It was the one-word headline that the people of Syracuse had wanted to see spread out across the front-page of the Post-Standard for almost four years during World War II.
And now, finally, on the morning of Aug. 15, 1945, it was finally there.
Beneath that all-important word, the newspaper carried the important details from Japan:
“Japan yesterday unconditionally surrendered the hemispheric empire taken by force and held, at most, intact for more than two years against the rising power of the United States and its Allies in the Pacific War. The bloody dream of the Japanese military caste vanished in the text of a note to the Four Powers accepting the terms of the Potsdam ultimatum of July 26, 1945.”
It is probably safe to assume that many of that morning’s Post-Standard were read by people just returning home from celebrating the news of the American victory the night before or through bleary eyes from one of the biggest parties the city had ever seen.
The newspaper reported that Syracusans grabbed a hold of every noisemaker they could find, whether it was pots and pans, car horns, whistles, or the horns being sold on every corner for 25 cents, to celebrate “the best news of the past 3 and a half years.”
It was said people gathered downtown, “as if they had a previous engagement.” Police officers directed traffic so that the whole width of S. Salina Street was open for an impromptu pedestrian parade.
Cars were loaded to capacity, young boys and girls sat on fenders or stood on running boards. One two-seat coupe carried 15 youngsters.
Celebrations were noisy and spontaneous, but they were peaceful and happy, with no major destruction reported by police. The Post-Standard said that the celebrations were “in tune with the hopeful new era.”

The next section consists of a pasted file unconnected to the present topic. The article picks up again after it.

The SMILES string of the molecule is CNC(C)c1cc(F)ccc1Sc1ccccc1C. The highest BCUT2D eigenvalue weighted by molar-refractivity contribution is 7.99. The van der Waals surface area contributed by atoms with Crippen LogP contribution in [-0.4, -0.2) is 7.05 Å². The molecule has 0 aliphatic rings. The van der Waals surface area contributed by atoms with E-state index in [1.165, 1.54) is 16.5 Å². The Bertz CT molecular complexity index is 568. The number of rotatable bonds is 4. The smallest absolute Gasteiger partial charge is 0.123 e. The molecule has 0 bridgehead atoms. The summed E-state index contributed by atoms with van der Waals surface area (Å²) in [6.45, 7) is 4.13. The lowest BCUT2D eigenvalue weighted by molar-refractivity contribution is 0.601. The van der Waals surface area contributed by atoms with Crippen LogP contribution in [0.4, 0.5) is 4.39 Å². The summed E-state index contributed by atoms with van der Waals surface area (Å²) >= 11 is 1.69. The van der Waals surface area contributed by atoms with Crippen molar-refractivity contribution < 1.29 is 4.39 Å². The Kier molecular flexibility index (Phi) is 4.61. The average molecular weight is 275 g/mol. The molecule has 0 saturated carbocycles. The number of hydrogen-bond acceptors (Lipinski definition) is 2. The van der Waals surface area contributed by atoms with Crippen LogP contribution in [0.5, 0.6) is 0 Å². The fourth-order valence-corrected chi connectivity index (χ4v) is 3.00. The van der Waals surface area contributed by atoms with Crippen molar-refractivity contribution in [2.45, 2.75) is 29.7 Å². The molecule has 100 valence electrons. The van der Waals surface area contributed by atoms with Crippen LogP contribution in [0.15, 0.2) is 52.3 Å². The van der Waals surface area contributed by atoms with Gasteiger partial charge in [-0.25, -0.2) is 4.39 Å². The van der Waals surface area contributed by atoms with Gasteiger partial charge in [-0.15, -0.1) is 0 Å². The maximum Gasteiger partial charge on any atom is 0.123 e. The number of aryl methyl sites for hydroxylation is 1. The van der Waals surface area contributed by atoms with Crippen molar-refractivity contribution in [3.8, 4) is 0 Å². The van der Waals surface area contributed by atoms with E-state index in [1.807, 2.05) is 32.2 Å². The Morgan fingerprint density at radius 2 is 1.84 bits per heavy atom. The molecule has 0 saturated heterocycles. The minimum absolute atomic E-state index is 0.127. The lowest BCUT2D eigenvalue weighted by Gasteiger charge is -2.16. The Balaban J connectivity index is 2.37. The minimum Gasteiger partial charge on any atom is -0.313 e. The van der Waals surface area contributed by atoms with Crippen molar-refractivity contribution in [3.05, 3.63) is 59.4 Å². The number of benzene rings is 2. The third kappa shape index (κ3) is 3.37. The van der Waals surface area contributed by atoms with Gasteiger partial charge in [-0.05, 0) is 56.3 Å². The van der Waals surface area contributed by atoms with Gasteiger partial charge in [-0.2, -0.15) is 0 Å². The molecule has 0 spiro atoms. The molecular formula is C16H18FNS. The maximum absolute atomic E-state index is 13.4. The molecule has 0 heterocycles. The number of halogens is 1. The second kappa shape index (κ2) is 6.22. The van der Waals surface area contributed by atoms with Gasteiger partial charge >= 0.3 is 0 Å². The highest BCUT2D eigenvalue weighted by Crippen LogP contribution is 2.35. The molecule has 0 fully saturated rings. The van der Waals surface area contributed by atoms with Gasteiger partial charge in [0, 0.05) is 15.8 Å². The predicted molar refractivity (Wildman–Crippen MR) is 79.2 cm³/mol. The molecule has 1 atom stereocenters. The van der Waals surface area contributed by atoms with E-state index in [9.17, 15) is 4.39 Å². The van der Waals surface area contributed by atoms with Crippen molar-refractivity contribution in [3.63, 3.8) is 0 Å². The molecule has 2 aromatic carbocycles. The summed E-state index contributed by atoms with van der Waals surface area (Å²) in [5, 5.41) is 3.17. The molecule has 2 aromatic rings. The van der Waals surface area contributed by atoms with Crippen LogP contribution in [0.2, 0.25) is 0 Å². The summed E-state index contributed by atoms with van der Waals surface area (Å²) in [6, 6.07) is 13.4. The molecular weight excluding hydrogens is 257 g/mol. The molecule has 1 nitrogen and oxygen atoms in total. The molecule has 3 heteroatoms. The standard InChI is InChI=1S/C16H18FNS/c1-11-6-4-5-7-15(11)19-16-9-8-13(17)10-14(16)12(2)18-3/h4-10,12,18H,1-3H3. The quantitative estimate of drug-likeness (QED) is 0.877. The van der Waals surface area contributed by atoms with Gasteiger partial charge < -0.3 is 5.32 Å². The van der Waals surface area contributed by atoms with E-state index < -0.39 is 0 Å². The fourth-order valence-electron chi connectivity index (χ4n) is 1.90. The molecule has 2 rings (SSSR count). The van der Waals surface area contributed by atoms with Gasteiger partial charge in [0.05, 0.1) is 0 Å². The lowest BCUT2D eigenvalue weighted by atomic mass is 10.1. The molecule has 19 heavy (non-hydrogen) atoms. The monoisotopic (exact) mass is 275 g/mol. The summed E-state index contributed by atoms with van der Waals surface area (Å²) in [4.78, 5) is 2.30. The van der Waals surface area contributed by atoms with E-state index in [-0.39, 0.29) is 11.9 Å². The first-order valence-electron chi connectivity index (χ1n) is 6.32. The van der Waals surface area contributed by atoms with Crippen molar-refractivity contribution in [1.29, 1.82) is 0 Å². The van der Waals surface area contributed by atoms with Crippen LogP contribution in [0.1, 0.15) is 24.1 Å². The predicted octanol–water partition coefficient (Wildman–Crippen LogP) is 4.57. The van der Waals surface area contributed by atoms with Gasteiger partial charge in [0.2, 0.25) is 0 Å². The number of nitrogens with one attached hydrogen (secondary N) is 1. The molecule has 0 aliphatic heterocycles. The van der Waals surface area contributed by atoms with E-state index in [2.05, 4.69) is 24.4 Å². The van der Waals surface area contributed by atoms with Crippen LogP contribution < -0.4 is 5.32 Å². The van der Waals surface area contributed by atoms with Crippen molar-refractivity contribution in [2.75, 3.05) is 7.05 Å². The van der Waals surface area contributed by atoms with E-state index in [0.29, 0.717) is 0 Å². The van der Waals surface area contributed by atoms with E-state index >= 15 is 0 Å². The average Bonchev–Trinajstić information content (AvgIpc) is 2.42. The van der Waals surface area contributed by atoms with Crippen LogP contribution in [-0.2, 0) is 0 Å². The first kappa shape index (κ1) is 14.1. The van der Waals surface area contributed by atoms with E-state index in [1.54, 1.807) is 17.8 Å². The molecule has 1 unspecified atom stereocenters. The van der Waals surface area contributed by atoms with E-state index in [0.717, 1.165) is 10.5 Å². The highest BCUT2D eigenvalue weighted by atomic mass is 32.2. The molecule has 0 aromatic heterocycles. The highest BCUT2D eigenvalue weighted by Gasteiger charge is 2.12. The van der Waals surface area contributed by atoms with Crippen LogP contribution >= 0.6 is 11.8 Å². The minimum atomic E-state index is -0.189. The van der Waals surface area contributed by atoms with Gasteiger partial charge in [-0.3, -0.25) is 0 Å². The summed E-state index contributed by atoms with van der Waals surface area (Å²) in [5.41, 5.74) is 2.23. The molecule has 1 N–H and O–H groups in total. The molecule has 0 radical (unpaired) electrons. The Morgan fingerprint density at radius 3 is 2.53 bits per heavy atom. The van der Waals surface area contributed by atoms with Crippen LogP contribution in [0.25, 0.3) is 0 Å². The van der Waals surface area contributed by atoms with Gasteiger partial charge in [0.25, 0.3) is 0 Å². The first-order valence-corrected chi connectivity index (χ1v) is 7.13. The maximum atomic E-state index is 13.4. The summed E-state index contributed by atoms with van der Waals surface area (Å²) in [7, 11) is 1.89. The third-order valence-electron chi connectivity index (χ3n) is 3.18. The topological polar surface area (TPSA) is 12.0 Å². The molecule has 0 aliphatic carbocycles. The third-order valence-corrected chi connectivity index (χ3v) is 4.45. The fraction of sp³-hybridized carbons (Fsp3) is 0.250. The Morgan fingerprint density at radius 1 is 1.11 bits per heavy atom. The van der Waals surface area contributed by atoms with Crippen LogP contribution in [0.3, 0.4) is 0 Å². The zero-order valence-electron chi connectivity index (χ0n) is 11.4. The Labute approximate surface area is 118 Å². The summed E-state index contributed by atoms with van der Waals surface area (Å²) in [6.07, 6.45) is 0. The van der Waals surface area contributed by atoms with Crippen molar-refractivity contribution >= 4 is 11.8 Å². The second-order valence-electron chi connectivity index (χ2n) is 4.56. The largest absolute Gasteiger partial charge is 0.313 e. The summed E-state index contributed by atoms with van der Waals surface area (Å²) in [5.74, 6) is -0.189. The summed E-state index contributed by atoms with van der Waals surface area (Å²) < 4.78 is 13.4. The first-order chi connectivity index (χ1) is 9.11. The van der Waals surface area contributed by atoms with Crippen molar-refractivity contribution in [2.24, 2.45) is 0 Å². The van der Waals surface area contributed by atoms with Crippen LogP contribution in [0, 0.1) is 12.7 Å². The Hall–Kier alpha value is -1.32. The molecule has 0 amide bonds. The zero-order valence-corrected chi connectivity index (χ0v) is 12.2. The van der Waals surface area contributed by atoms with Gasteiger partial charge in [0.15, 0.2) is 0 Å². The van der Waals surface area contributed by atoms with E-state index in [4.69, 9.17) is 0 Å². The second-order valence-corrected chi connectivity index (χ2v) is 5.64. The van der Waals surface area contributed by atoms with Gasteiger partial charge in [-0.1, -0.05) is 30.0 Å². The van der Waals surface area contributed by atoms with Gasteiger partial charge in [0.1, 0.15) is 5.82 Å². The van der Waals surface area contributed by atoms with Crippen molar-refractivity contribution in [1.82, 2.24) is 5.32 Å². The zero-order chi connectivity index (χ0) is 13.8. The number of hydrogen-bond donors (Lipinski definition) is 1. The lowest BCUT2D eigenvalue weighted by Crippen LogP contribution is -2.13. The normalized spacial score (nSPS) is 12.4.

Lacking ticker tape, the streets of the city were covered in torn leaflets and office stationary thrown from the Chimes Building and other office buildings.
Soldiers and sailors and marines, “with lipstick-smeared faces,” linked arms with strangers, sat on shoulders, and joined civilians in “snakelines” through the streets.
And it was not just young people. Husbands and wives with children joined the party. A “gray-haired woman” was blowing a noisemaker with all of her strength.
Another woman, about 60, on East Genesee St., was clapping two kettle-tops together.
A car parked near the Onondaga Hotel was spotted with four women and one man inside, with tears streaming down their faces.
When the news of the surrender made it to the Persian terrace room of the Hotel Syracuse, waitresses told diners and several employees, with loved ones in the service, began to weep quietly.
Milt Hert and his trio were on stage but decided to not play their usual “bouncy tunes,” but instead their first full number was “The Star Spangled Banner,” which brought the diners to their feet.
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This feature is a part of CNY Nostalgia, a section on syracuse.com. Send your ideas and curiosities to Johnathan Croyle at [email protected] or call 315-427-3958.
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